The Tree

Damage from Hurricane Irene.

Around the corner from my house, a tree fell during Hurricane Irene, blocking the entire roadway.  By fortune, the tree did not land on a car or a house or power lines.  Had the wind shifted, had the break happened a little bit lower on the trunk, who knows what damage that tree could have caused.

Still, there is something sad about the loss of a tree.  As I looked at the site, I was taken by not only the enormity of the tree, but also by its age.  They say that by examining the rings of a tree, you can see the tree’s life, when it was a wet year or a dry year.  But the rings certainly can’t tell you what that tree came to mean to so many people; rings cannot tell you what any tree means to any person.

Staring at the tree, I thought about the trees in my own life.  There was the fir tree in the backyard, under which I would play with Matchbox cars and Tonka trucks, building roads so that a large root became an overpass.  There was the maple tree in the front yard, which would ignite with fiery leaves each autumn.  We would then rake the leaves into a huge pile and run and jump into the pile, or even have a leaf war with friends across the street.  My friend Thomas had a tree that was perfect for climbing, giving young minds a wh0le new view of life in suburbia.  My friend Bobby had a tree house, a simple platform high off the ground, a refuge from summer play and heat.

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Bloomin’ Update 9: Hydrangeas Hate Hurricanes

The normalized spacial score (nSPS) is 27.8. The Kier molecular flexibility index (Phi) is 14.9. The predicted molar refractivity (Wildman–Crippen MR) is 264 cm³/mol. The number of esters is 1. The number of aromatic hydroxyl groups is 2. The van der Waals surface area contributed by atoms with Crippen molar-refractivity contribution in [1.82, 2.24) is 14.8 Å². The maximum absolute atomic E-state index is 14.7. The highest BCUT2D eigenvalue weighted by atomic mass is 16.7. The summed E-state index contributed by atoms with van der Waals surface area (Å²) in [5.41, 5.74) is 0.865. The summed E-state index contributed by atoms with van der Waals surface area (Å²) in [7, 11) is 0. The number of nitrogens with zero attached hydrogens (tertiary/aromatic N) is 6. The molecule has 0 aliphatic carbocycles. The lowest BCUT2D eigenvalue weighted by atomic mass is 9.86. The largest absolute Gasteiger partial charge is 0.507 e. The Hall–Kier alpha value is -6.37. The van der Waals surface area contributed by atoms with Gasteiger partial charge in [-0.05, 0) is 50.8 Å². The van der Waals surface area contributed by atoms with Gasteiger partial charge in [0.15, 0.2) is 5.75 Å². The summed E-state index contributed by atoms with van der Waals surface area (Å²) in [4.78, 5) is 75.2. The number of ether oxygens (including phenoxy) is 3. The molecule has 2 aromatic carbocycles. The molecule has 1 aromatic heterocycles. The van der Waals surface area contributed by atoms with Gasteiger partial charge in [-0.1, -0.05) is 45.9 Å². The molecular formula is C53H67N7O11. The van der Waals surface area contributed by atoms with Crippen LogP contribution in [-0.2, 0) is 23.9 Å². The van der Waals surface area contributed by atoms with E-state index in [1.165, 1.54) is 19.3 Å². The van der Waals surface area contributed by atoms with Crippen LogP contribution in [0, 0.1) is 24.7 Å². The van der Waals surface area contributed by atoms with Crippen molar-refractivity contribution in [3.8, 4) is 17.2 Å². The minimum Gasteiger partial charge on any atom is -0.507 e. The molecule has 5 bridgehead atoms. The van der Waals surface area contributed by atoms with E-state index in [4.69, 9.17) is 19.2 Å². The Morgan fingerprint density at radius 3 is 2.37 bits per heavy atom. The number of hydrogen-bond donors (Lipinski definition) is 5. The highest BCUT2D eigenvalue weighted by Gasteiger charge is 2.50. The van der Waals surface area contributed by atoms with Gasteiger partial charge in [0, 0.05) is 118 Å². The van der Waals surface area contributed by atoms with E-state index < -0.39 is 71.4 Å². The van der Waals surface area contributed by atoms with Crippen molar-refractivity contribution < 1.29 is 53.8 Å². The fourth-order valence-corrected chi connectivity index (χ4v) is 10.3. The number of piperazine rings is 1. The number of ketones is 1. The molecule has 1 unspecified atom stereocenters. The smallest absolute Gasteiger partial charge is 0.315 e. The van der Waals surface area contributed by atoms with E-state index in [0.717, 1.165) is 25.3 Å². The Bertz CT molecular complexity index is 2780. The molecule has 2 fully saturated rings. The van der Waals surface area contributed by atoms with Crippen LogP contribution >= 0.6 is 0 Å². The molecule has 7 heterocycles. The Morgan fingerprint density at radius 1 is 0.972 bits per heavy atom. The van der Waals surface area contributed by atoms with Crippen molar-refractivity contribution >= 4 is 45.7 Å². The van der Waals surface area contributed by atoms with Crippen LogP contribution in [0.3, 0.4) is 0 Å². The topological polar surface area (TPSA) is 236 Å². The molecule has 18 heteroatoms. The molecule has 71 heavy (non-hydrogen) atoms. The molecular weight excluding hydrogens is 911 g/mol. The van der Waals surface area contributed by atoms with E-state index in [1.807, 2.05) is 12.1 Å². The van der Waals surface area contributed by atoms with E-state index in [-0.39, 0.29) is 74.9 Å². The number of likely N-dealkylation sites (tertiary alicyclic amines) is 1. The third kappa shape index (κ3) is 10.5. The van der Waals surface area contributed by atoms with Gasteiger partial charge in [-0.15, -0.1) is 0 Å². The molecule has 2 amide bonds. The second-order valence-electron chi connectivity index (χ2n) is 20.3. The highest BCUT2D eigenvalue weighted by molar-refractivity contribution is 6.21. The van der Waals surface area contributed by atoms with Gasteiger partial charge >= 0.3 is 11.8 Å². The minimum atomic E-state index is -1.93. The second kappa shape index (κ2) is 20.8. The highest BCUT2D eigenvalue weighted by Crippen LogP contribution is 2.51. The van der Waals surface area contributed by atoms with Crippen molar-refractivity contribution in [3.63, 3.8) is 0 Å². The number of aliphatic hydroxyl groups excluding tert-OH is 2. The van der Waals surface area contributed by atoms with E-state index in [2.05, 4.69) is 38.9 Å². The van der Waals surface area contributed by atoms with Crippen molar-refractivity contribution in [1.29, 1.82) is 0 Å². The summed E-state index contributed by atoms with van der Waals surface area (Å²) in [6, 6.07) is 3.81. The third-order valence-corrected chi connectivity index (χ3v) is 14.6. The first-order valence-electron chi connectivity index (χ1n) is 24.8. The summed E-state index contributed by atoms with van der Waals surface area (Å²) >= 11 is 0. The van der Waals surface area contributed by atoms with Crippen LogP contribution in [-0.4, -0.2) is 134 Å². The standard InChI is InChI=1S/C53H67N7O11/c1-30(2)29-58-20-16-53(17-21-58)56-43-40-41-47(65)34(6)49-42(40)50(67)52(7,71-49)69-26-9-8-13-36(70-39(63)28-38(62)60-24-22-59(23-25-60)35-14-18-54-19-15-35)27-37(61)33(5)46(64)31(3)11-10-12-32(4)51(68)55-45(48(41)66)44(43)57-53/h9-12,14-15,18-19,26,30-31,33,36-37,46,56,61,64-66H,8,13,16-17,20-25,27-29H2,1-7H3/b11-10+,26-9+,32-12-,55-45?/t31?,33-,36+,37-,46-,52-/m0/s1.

It’s the day before Hurricane Irene is forecasted to slam into Long Island.  I took advantage of the calm before the storm to give my plants a little pep talk.  I wanted to prepare them for what Jim Cantore and the folks at the Weather Channel said we could expect.  I wanted to encourage them to stand strong against the wind and the rain, that we would get through this together, and to rest easy that sunny skies will return.  I was especially impressed with the Hydrangeas, all of which put on an outstanding show this summer.  That’s why they were featured so heavily in many of the “Bloomin’ Update” posts.

Hydrangeas are my favorite flowering shrub.  I love the fullness of their blooms, the variety of their colors, the look and the feel they bring to the  landscape, and the length of time they hold onto the stem until their glory fades away.  Now, in the waning days of summer with a hurricane breathing down our necks, I offer you a  last look at some of my Hydrangeas, their vibrant colors now antiqued and slightly withered.  We should all be fortunate enough to age this gracefully.

I know this post is about Hydrangeas, and this is a Zinnia -- but with Hurricane Irene on its way, there wasn't enough time to argue with a flower that wanted a moment in the spotlight.

For anyone dealing with the hurricane, please stay safe.  Like I told my plants, we’ll get through this together and sunny skies are around the corner.  At least that’s what Jim Cantore keeps saying.